And if we start with an integer point $$(x,y,z)$$ on $$C_1$$ then the corresponding point on $$E$$ is $$(4xy:-8x^2-2xy-2y^2+2yz:-xy+y^2-yz)$$ and the height of that can't be too much bigger than the height of $$(x,y,z)$$; in fact if $$(x,y,z)$$ has height $$h$$ then our point on $$E$$ has height no bigger than $$2h+2$$.

To recap a bit: any integer point on $$C_1$$ corresponds to a rational point on $$E$$, hence to a point of the form $$mp+nq$$ on $$E$$ where $$m,n$$ are integers. We found by exhaustive checking that any integer point with $$0 on $$E$$ has to have $$\max(|m|,|n|)>200$$, and that this implies that the height of our point on $$E$$ is at least (actually a bit more than) 9000. This implies that the height of the point $$(x,y,z)$$ on $$C_1$$ is at least 4500. And this implies that one of $$x,y$$ has to have at least about 1950 decimal digits.

(We could probably get to @hexomino's 7k digits this way, with a lot more computation. It seems less feasible to prove the "hundreds of thousands of digits" lower bound I gave above by this sort of calculation. But perhaps some deeper insight into rational points on elliptic curves would yield either an actual solution or a proof that none exists.)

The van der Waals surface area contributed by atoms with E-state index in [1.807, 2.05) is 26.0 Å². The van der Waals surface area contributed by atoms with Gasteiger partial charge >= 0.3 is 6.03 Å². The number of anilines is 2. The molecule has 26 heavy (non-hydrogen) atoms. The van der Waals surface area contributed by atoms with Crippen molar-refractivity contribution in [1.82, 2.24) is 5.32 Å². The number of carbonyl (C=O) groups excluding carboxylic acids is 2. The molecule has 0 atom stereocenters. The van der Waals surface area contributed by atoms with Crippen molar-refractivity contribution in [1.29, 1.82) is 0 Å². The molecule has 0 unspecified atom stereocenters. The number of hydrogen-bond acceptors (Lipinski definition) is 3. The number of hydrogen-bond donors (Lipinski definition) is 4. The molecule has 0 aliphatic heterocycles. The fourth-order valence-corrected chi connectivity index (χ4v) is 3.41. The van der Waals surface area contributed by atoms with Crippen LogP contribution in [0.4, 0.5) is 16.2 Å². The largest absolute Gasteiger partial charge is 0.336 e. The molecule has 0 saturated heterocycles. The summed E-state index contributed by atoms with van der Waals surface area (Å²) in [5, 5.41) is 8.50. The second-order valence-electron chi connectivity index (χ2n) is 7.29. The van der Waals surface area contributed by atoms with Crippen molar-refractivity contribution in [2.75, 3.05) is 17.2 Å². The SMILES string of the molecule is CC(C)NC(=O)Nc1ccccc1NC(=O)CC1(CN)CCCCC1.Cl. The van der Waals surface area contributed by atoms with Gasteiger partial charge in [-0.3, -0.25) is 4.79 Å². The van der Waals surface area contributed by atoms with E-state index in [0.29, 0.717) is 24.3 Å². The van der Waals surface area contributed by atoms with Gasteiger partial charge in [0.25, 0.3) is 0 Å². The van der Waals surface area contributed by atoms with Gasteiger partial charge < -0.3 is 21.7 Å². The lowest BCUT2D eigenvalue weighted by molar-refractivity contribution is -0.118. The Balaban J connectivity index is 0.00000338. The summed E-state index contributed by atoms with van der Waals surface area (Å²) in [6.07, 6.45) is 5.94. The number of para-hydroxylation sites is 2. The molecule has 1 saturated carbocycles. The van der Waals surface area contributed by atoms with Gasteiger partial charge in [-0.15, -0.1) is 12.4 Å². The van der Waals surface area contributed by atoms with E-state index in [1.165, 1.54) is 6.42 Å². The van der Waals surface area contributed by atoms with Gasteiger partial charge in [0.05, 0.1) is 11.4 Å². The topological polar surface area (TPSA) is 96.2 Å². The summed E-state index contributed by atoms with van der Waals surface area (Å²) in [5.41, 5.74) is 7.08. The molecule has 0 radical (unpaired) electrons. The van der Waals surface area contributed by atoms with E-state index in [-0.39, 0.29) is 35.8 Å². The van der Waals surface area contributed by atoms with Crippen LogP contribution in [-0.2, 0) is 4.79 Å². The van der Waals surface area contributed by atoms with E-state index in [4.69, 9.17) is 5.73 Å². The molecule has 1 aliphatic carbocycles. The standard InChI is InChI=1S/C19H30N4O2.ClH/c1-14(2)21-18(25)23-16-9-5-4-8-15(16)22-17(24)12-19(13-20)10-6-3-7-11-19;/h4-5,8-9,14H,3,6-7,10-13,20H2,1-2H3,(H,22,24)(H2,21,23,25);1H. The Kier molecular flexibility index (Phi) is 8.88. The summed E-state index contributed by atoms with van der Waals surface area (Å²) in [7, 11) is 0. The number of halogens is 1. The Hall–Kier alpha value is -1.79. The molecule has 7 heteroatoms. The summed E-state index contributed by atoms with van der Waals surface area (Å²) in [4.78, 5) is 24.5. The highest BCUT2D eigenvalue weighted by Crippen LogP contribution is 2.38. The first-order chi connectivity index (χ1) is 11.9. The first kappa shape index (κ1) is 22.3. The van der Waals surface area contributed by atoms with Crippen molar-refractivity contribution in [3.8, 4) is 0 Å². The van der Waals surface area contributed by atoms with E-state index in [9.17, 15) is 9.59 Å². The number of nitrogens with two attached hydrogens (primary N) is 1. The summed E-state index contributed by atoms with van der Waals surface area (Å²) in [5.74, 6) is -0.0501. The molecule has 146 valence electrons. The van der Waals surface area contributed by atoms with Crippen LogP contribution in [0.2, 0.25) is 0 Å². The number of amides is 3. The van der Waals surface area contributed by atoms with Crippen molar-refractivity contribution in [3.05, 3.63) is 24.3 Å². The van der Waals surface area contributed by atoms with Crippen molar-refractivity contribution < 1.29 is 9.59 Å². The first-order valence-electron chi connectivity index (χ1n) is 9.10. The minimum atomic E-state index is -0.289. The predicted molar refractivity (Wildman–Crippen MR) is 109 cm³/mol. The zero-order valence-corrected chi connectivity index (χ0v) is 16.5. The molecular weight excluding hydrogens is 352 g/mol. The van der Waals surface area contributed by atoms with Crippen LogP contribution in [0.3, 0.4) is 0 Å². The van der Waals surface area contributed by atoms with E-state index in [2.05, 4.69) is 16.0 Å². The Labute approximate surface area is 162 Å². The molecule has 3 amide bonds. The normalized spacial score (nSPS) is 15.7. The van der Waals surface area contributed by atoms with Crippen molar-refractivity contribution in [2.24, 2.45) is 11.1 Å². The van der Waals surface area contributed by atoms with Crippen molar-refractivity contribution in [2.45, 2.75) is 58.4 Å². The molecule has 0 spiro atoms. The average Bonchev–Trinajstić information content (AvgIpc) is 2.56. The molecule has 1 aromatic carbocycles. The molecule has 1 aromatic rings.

Conclusions

So, anyway, I conclude

• No, there could not be such a marathon that fits into the observable universe. Any solution needs numbers that are at least hundreds of thousands of digits long.
• I do not know whether there could be one at all given the ability to have arbitrarily large numbers of runners.
• My guess is that there could, and the relevant number is absurdly large, and there is some clever way to find it.
• It seems unlikely that there is any complete solution that doesn't require some amount of expertise in elliptic curves.